Rand weakness against the US dollar has paled into insignificance against the fuel price bonanza caused by the massive retreat of international petroleum prices, setting the stage for large reductions in fuel prices at month-end.
This is according to the Automobile Association (AA) which was commenting on unaudited mid-month fuel price data released by the Central Energy Fund.
The current data shows petrol down by up to R1.11 a litre, diesel by R1.10 and illuminating paraffin by R1.18. However, these declines must be weighed against the 25 cent increases to the fuel levies announced by the Finance Minister in February which come into effect in April.
The outlook based on the current data with the levy adjustments taken into account is for a decrease of up to 86 cents a litre for petrol, and up to 85 cents a litre for diesel. The levies are not applied to paraffin.
“As the spread of the COVID-19 virus accelerates across the globe, world financial markets have plunged, with capital fleeing to safe-haven assets. The Rand has been sharply weaker against the dollar on this trend,” the AA says.
“However, this has happened side-by-side with Saudi Arabia’s decision to break ranks with OPEC. Not only has Saudi Arabia slashed its crude prices, it has also increased production substantially.”
The AA says Saudi Arabia’s actions come at a time where global oil demand is in decline as the COVID-19 virus hits manufacturing and commerce, leading to a steep slump in the oil price.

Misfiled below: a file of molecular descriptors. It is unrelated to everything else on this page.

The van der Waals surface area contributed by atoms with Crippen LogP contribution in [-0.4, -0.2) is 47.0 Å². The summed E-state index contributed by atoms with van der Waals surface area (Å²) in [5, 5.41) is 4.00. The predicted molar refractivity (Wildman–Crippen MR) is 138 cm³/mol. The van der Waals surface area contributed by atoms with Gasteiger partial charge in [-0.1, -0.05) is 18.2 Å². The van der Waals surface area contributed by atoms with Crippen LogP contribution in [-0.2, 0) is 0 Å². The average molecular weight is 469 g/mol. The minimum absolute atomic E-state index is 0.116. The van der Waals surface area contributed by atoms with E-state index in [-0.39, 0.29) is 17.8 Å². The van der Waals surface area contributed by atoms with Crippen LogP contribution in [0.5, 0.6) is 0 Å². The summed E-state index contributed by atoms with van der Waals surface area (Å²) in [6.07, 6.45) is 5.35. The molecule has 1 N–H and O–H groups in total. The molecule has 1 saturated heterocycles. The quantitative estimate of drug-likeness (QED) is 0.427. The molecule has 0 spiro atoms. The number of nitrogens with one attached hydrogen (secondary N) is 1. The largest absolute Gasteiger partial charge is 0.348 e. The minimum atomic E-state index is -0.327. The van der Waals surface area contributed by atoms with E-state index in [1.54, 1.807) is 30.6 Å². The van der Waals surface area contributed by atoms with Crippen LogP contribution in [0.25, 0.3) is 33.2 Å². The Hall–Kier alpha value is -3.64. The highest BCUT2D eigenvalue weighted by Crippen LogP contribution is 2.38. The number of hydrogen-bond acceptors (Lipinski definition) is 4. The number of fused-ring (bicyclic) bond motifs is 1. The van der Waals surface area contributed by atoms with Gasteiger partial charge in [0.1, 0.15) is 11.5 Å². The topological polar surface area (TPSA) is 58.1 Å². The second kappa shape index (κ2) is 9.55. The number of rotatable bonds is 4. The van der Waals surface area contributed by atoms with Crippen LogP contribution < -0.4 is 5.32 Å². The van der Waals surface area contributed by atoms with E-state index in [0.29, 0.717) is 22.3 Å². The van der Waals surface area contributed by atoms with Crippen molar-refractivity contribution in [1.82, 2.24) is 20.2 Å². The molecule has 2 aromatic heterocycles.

“The last time oil prices dropped this suddenly was in the first Gulf War, almost 30 years ago. However, it means good news at the pumps for South Africans.
The AA says it doesn’t believe the declines will end at their current levels.
“There is little indication of what the final picture of COVID-19 spread will be, nor where the Rand will stabilise against the dollar. It can also not be predicted how long the Saudis are prepared to hold out in their oil price war, since their oil industry is believed to be able to maintain profitability at substantially lower per-barrel prices than the current level,” the AA notes.
The AA says it foresees an extended period of turmoil.
“It will take quite some time for the global economy to get back on an even keel after the current ongoing events, and the next two or three months seem set to provide some fuel price relief to hard-pressed motorists,” it concludes.